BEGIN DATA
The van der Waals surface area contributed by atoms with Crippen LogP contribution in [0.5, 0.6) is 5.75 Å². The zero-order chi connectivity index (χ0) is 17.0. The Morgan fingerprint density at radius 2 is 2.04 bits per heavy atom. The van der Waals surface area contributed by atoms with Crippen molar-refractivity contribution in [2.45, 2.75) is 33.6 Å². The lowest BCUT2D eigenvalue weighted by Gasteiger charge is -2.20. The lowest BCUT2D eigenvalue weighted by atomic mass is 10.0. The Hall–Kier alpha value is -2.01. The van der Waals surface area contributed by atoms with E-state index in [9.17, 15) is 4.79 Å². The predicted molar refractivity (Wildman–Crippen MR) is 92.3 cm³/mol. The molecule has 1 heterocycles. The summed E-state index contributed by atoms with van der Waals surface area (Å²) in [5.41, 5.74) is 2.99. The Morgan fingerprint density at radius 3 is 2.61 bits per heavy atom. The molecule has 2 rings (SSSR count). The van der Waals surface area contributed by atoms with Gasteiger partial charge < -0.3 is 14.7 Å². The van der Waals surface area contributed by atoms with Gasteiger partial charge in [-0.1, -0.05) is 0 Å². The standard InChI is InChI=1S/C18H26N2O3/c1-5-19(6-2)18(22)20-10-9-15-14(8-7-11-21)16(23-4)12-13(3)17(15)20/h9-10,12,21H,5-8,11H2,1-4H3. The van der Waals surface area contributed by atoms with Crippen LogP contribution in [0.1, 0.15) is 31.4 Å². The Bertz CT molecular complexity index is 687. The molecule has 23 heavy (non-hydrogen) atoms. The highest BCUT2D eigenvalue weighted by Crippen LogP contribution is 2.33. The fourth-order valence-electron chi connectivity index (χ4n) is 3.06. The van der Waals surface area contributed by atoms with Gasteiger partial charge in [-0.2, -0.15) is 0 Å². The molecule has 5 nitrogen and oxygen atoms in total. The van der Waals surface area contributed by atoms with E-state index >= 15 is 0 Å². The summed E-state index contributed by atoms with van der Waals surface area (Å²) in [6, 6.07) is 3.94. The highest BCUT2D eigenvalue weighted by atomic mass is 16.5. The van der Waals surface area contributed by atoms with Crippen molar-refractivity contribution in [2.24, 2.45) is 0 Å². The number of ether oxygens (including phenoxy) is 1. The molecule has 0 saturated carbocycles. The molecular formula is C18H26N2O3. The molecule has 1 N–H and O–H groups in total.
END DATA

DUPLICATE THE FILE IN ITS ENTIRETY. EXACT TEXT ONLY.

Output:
The van der Waals surface area contributed by atoms with Crippen LogP contribution in [0.5, 0.6) is 5.75 Å². The zero-order chi connectivity index (χ0) is 17.0. The Morgan fingerprint density at radius 2 is 2.04 bits per heavy atom. The van der Waals surface area contributed by atoms with Crippen molar-refractivity contribution in [2.45, 2.75) is 33.6 Å². The lowest BCUT2D eigenvalue weighted by Gasteiger charge is -2.20. The lowest BCUT2D eigenvalue weighted by atomic mass is 10.0. The Hall–Kier alpha value is -2.01. The van der Waals surface area contributed by atoms with E-state index in [9.17, 15) is 4.79 Å². The predicted molar refractivity (Wildman–Crippen MR) is 92.3 cm³/mol. The molecule has 1 heterocycles. The summed E-state index contributed by atoms with van der Waals surface area (Å²) in [5.41, 5.74) is 2.99. The Morgan fingerprint density at radius 3 is 2.61 bits per heavy atom. The molecule has 2 rings (SSSR count). The van der Waals surface area contributed by atoms with Gasteiger partial charge < -0.3 is 14.7 Å². The van der Waals surface area contributed by atoms with Gasteiger partial charge in [-0.1, -0.05) is 0 Å². The standard InChI is InChI=1S/C18H26N2O3/c1-5-19(6-2)18(22)20-10-9-15-14(8-7-11-21)16(23-4)12-13(3)17(15)20/h9-10,12,21H,5-8,11H2,1-4H3. The van der Waals surface area contributed by atoms with Crippen LogP contribution in [0.1, 0.15) is 31.4 Å². The Bertz CT molecular complexity index is 687. The molecule has 23 heavy (non-hydrogen) atoms. The highest BCUT2D eigenvalue weighted by Crippen LogP contribution is 2.33. The fourth-order valence-electron chi connectivity index (χ4n) is 3.06. The van der Waals surface area contributed by atoms with Gasteiger partial charge in [-0.2, -0.15) is 0 Å². The molecule has 5 nitrogen and oxygen atoms in total. The van der Waals surface area contributed by atoms with E-state index >= 15 is 0 Å². The summed E-state index contributed by atoms with van der Waals surface area (Å²) in [6, 6.07) is 3.94. The highest BCUT2D eigenvalue weighted by atomic mass is 16.5. The van der Waals surface area contributed by atoms with Crippen molar-refractivity contribution in [2.24, 2.45) is 0 Å². The number of ether oxygens (including phenoxy) is 1. The molecule has 0 saturated carbocycles. The molecular formula is C18H26N2O3. The molecule has 1 N–H and O–H groups in total.